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  • 3 weeks later...

I sent my loaner to the auction. I go back and forth between having clean and maintained free loaners for my customers and getting infuriated when they come back trashed and drained of gas over and over again. I'm in a no loaner period now.

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If your customers aren't respecting your loaner car then it is fully within your right to demand they compensate you for their damage to it. If your agreement doesn't spell it out, that is your fault. Also if your customer respects you and values you so little they can't take care of your convenience for them, then perhaps you don't need those consumers, they will NEVER be good customers. Notice the deliberate change in names. There is a difference between consumers (often consuming your time, effort and goodwill with no gratitude or respect), there are customers (they need what you sell and are willing to pay fairly for it) and then there are Clients (they like you, value you, trust you and want what you sell and are eager to pay fairly for it). It sounds like you have consumers, the WRONG type of "customer.":

 

My loaner agreement specifically states that the gasoline MUST be refilled, to FULL prior to return. Customers are normally really good about it. Occasionally they forget and other times they "forget" until they are reminded the refueling charge and suddenly they have the time to go fill it up. Also, if the car is trashed out, food wrappers, baby wipes, napkins, coffee and etc. It is spelled out that the customer will be charged the actual cost to clean the car at a detail shop, subject to a minimum $100 cleaning charge. They take care of the car and clean their double-decaf-half-double-shot-mocha-latte cups and hamburger wrappers. My customers know that the car is not special or pretty or fancy but it's better than walking, cheaper than a rental car and that I have great cost involved in providing them the thoughtful convenience. But then again, I have a good, mutual respect relationship with my customers.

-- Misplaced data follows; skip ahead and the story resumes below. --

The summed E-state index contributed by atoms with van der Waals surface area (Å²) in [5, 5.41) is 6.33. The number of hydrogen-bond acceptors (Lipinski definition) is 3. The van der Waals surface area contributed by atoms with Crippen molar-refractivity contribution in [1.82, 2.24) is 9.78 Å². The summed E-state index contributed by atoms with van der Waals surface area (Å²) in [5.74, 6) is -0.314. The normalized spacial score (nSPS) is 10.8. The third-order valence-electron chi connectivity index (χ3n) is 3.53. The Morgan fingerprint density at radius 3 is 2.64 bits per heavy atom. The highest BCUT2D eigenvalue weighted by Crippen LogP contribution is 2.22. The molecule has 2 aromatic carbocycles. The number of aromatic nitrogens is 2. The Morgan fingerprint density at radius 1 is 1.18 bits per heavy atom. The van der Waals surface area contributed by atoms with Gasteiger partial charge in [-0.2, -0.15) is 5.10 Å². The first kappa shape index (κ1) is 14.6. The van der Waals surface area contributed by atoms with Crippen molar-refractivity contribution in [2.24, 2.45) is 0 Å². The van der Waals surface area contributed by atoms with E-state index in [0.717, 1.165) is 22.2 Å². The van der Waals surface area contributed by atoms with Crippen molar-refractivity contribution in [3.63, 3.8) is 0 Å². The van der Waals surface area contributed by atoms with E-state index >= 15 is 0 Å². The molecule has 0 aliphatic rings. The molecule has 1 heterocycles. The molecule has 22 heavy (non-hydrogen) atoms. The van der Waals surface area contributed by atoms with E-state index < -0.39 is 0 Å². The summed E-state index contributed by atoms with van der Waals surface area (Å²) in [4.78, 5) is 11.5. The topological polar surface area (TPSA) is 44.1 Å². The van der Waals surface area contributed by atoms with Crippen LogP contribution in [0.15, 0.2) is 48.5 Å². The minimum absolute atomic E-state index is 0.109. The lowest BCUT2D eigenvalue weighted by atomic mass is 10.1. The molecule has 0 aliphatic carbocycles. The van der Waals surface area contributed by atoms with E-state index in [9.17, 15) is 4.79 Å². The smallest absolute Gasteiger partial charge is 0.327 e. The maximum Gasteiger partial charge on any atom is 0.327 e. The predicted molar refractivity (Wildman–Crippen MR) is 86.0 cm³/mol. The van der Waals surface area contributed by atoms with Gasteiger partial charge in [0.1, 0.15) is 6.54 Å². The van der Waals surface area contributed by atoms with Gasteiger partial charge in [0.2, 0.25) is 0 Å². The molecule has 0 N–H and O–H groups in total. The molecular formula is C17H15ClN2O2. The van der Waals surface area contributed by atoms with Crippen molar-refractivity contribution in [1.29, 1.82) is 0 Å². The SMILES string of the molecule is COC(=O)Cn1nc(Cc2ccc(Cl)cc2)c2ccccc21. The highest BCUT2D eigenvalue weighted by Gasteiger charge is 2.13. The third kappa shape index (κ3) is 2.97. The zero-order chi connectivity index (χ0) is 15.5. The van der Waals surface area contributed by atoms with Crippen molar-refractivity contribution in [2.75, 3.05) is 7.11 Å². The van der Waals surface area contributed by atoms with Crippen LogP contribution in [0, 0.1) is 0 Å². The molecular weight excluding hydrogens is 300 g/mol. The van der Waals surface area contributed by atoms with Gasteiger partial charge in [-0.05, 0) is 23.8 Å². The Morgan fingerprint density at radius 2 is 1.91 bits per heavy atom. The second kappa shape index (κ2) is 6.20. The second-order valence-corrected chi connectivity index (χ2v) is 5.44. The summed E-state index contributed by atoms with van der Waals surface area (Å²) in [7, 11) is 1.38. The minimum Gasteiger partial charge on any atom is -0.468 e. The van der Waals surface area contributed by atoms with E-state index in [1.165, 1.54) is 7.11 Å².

Edited by TheTrustedMechanic
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  • Have you checked out Joe's Latest Blog?

         0 comments
      It always amazes me when I hear about a technician who quits one repair shop to go work at another shop for less money. I know you have heard of this too, and you’ve probably asked yourself, “Can this be true? And Why?” The answer rests within the culture of the company. More specifically, the boss, manager, or a toxic work environment literally pushed the technician out the door.
      While money and benefits tend to attract people to a company, it won’t keep them there. When a technician begins to look over the fence for greener grass, that is usually a sign that something is wrong within the workplace. It also means that his or her heart is probably already gone. If the issue is not resolved, no amount of money will keep that technician for the long term. The heart is always the first to leave. The last thing that leaves is the technician’s toolbox.
      Shop owners: Focus more on employee retention than acquisition. This is not to say that you should not be constantly recruiting. You should. What it does means is that once you hire someone, your job isn’t over, that’s when it begins. Get to know your technicians. Build strong relationships. Have frequent one-on-ones. Engage in meaningful conversation. Find what truly motivates your technicians. You may be surprised that while money is a motivator, it’s usually not the prime motivator.
      One last thing; the cost of technician turnover can be financially devastating. It also affects shop morale. Do all you can to create a workplace where technicians feel they are respected, recognized, and know that their work contributes to the overall success of the company. This will lead to improved morale and team spirit. Remember, when you see a technician’s toolbox rolling out of the bay on its way to another shop, the heart was most likely gone long before that.